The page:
Through the centuries that followed, Santorin faced first west, then east, then west again as the winds of empire shifted. With the coming of the Dorians at the end of the second millennium B.C., Thera, as it then became known, became Hellenized. Today still, so-called Antika Thera stands on the island as a Dorian site, largely overbuilt by an Egyptian Ptolemaic garrison that later claimed the location because of its command of all of the island as well as of wide sea reaches southeast toward Egypt. After this Greek and later Egyptian period, control over the island gradually passed back westward to Rome, as what were originally trade connections beginning as early as 200 B.C. solidified to become governing power.
Christianity came to Santorin as early as the third century, and left the remains, visible today, of three early basilicas on the island's eastern slope—the "classical side." With the shift of power and influence toward the Roman Empire's eastern half, Santorin too turned east again. Sometime between 324 A.D., when Constantinople became the eastern capital, and the sixth-century reign of Justinian, the island came fully into the Byzantine sphere of influence. That period, which lasted till 1204, left the great monastery and Orthodox archepiscopal seat of Episkopi at the north edge of Mount Elias' abrupt limestone slope.
In the backwash of the Fourth Crusade, Santorin became a part of the Venetian duchy of Naxos under the Barotsi and Crispi families, and the island's present familiar name derives from their patron saint, Irene. Religious dispute occupied much of those years, as the Roman Catholic bishops spread their influence in the island under the shield of Venetian hegemony and at the expense of the Greek church.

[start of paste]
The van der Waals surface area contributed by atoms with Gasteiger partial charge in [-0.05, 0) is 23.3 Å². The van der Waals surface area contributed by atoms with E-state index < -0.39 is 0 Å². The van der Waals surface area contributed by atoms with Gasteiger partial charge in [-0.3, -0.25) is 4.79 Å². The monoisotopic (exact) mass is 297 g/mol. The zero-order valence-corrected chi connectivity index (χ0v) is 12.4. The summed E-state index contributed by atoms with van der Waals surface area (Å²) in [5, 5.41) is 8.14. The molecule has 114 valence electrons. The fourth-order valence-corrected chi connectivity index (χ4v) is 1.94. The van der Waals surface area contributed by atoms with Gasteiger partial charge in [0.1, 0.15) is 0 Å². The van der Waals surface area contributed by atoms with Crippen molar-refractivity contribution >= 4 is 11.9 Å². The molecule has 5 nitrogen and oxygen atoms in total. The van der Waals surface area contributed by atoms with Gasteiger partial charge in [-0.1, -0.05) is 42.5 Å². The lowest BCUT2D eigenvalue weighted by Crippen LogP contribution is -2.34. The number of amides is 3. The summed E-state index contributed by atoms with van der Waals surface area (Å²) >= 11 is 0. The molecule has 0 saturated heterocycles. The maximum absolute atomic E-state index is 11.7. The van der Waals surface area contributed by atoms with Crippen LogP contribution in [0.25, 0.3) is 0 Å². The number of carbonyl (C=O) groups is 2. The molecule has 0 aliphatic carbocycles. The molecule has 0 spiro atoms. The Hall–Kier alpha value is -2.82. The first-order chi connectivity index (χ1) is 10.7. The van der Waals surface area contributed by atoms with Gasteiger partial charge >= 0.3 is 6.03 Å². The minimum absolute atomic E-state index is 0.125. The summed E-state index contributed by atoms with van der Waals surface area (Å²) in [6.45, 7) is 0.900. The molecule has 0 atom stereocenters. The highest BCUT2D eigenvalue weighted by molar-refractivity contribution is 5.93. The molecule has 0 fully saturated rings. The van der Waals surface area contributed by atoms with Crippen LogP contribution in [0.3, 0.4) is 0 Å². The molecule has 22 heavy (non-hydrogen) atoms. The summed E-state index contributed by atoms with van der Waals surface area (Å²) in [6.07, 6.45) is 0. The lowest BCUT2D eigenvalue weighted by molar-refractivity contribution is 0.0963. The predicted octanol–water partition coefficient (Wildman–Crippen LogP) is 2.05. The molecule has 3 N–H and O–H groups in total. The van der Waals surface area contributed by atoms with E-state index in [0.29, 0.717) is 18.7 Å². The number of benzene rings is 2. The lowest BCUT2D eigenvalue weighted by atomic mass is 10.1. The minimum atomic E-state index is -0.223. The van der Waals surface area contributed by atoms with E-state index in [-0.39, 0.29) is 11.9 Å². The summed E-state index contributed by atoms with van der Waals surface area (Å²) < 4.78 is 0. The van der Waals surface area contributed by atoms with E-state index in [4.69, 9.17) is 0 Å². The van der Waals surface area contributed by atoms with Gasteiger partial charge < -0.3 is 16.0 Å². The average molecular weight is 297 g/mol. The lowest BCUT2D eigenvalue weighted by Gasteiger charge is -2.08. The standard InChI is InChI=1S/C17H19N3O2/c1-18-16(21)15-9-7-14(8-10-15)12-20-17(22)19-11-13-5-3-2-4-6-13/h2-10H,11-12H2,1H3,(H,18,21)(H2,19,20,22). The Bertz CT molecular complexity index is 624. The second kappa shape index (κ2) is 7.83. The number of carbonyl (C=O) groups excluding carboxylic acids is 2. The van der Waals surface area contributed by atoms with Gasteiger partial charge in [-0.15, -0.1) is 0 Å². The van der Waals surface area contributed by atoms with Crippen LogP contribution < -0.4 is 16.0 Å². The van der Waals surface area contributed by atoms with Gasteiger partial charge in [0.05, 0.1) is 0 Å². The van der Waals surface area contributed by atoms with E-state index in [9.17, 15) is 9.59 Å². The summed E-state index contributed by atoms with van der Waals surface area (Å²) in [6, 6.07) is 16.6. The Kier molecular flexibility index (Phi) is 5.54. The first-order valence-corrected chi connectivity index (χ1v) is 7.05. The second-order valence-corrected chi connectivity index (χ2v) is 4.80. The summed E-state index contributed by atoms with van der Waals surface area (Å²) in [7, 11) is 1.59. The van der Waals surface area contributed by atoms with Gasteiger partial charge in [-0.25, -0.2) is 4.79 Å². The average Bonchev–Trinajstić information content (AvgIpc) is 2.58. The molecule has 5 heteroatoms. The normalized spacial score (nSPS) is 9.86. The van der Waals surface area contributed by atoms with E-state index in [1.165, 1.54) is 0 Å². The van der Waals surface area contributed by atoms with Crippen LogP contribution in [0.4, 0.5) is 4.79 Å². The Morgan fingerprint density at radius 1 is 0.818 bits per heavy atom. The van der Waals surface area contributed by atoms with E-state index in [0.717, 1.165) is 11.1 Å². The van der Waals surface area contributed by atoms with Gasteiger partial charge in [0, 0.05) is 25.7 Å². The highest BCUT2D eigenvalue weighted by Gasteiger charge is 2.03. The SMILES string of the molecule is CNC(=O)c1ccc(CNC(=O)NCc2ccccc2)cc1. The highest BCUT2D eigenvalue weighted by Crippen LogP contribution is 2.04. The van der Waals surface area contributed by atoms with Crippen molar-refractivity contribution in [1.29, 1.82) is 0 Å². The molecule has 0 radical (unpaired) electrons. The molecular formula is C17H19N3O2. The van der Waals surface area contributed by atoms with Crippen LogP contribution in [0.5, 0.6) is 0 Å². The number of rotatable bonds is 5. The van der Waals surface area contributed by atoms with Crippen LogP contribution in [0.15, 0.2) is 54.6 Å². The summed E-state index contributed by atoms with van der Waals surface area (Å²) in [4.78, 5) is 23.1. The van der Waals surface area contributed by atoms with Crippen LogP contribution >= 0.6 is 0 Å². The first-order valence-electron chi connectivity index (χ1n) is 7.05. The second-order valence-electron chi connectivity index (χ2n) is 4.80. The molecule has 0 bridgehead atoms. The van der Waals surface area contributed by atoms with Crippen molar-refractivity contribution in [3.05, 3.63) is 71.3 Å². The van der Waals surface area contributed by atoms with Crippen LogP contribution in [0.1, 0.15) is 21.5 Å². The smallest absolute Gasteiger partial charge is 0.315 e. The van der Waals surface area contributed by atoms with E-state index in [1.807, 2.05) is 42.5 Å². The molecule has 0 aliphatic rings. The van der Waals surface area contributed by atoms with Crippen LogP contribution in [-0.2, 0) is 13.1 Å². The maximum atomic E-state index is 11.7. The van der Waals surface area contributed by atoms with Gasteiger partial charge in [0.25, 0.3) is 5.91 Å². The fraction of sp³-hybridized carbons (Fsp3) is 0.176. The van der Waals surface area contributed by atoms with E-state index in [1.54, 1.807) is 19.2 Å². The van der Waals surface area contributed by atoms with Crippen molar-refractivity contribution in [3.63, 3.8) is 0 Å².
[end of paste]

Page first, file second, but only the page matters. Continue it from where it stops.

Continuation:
In 1537 the last Venetian duke became a tributary of Sultan Suleiman the Magnificent, not by force of arms but by the irresistible expansion of Ottoman influence. Though the Turco-Venetian War 60 years earlier had, according to Greek sources, reduced Santorin's population to 300 souls, the Ottoman Empire was now content to leave the island untouched and even unvisited. In contrast to the Venetians' three centuries, the Ottoman rule, almost as long, left not a trace on Santorin itself.
The Ottomans only occupied fertile areas," says one student of that time, and indeed, records in Istanbul seem to show that the Empire's harvests from Santorin consisted largely of complaints: thanks to the Ottoman practice of allowing each minority substantial self-rule—the millet system—the Ottoman rulers found themselves arbiters of continuing religious disputes between Santorin's Roman and Eastern churches over mutual infringement of episcopal rights, and, especially, questions of land. In Ottoman records, Santorin is called Değirmenick (Little Mill), after the dozens of cloth-sailed windmills that once dotted the landscape. Only a few survive today.
As those centuries and their changes washed over the surface of Santorin, the volcano far below was not idle. The geological fault-junction that had spawned beautiful Kalliste was still there, and still provided an outlet to the surface for the elemental forces of the earth. Only a few centuries after the great eruption, the Santorin volcano began the work of rebuilding its mountain cone, and by the beginning of the second century B.C. the peak of that cone had appeared above the water's surface in the southwest corner of Santorin's caldera.